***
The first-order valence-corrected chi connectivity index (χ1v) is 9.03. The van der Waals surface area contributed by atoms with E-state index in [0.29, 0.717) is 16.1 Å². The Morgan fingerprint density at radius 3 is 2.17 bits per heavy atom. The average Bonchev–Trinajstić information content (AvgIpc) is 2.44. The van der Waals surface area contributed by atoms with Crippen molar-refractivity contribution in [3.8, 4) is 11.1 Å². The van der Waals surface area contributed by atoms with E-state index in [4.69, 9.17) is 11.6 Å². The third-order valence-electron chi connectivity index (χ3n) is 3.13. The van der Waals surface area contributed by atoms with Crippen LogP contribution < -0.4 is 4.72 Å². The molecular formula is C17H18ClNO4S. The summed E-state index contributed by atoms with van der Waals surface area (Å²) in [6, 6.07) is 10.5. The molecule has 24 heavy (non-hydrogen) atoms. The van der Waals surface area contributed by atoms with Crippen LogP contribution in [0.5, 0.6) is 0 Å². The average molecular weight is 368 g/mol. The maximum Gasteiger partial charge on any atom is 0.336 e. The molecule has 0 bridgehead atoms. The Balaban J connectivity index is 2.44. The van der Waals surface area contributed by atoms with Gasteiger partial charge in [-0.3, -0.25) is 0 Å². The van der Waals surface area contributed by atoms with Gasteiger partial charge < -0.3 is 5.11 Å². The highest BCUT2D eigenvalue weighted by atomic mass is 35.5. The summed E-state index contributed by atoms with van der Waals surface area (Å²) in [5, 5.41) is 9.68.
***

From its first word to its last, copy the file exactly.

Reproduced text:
The first-order valence-corrected chi connectivity index (χ1v) is 9.03. The van der Waals surface area contributed by atoms with E-state index in [0.29, 0.717) is 16.1 Å². The Morgan fingerprint density at radius 3 is 2.17 bits per heavy atom. The average Bonchev–Trinajstić information content (AvgIpc) is 2.44. The van der Waals surface area contributed by atoms with Crippen molar-refractivity contribution in [3.8, 4) is 11.1 Å². The van der Waals surface area contributed by atoms with E-state index in [4.69, 9.17) is 11.6 Å². The third-order valence-electron chi connectivity index (χ3n) is 3.13. The van der Waals surface area contributed by atoms with Crippen LogP contribution < -0.4 is 4.72 Å². The molecular formula is C17H18ClNO4S. The summed E-state index contributed by atoms with van der Waals surface area (Å²) in [6, 6.07) is 10.5. The molecule has 24 heavy (non-hydrogen) atoms. The van der Waals surface area contributed by atoms with Crippen LogP contribution in [0.5, 0.6) is 0 Å². The average molecular weight is 368 g/mol. The maximum Gasteiger partial charge on any atom is 0.336 e. The molecule has 0 bridgehead atoms. The Balaban J connectivity index is 2.44. The van der Waals surface area contributed by atoms with Gasteiger partial charge in [-0.3, -0.25) is 0 Å². The van der Waals surface area contributed by atoms with Gasteiger partial charge < -0.3 is 5.11 Å². The highest BCUT2D eigenvalue weighted by atomic mass is 35.5. The summed E-state index contributed by atoms with van der Waals surface area (Å²) in [5, 5.41) is 9.68.